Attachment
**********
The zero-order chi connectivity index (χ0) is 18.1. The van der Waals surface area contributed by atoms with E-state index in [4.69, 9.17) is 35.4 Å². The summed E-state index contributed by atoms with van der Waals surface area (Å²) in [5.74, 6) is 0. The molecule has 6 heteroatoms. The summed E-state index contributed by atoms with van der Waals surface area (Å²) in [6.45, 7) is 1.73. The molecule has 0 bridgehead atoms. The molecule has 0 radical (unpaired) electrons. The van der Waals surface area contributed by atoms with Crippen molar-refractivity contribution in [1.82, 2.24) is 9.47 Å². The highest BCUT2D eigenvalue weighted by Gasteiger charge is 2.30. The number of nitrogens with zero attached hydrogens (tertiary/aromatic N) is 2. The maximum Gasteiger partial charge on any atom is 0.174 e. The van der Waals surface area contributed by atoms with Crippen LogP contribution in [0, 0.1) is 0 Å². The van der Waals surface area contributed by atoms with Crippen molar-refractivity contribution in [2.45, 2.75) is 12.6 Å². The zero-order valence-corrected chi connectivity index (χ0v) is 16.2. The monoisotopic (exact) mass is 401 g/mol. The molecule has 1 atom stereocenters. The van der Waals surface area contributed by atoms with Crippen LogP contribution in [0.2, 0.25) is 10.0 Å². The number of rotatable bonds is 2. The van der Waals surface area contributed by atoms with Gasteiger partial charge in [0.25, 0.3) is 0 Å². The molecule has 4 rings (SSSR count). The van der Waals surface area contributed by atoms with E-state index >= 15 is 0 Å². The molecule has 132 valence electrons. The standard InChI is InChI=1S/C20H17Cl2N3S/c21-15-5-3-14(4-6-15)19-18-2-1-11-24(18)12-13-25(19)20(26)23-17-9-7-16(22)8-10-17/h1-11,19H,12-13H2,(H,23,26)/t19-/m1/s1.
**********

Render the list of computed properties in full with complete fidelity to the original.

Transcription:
The zero-order chi connectivity index (χ0) is 18.1. The van der Waals surface area contributed by atoms with E-state index in [4.69, 9.17) is 35.4 Å². The summed E-state index contributed by atoms with van der Waals surface area (Å²) in [5.74, 6) is 0. The molecule has 6 heteroatoms. The summed E-state index contributed by atoms with van der Waals surface area (Å²) in [6.45, 7) is 1.73. The molecule has 0 bridgehead atoms. The molecule has 0 radical (unpaired) electrons. The van der Waals surface area contributed by atoms with Crippen molar-refractivity contribution in [1.82, 2.24) is 9.47 Å². The highest BCUT2D eigenvalue weighted by Gasteiger charge is 2.30. The number of nitrogens with zero attached hydrogens (tertiary/aromatic N) is 2. The maximum Gasteiger partial charge on any atom is 0.174 e. The van der Waals surface area contributed by atoms with Crippen LogP contribution in [0, 0.1) is 0 Å². The van der Waals surface area contributed by atoms with Crippen molar-refractivity contribution in [2.45, 2.75) is 12.6 Å². The zero-order valence-corrected chi connectivity index (χ0v) is 16.2. The monoisotopic (exact) mass is 401 g/mol. The molecule has 1 atom stereocenters. The van der Waals surface area contributed by atoms with Crippen LogP contribution in [0.2, 0.25) is 10.0 Å². The number of rotatable bonds is 2. The van der Waals surface area contributed by atoms with Gasteiger partial charge in [0.25, 0.3) is 0 Å². The molecule has 4 rings (SSSR count). The van der Waals surface area contributed by atoms with E-state index >= 15 is 0 Å². The molecule has 132 valence electrons. The standard InChI is InChI=1S/C20H17Cl2N3S/c21-15-5-3-14(4-6-15)19-18-2-1-11-24(18)12-13-25(19)20(26)23-17-9-7-16(22)8-10-17/h1-11,19H,12-13H2,(H,23,26)/t19-/m1/s1.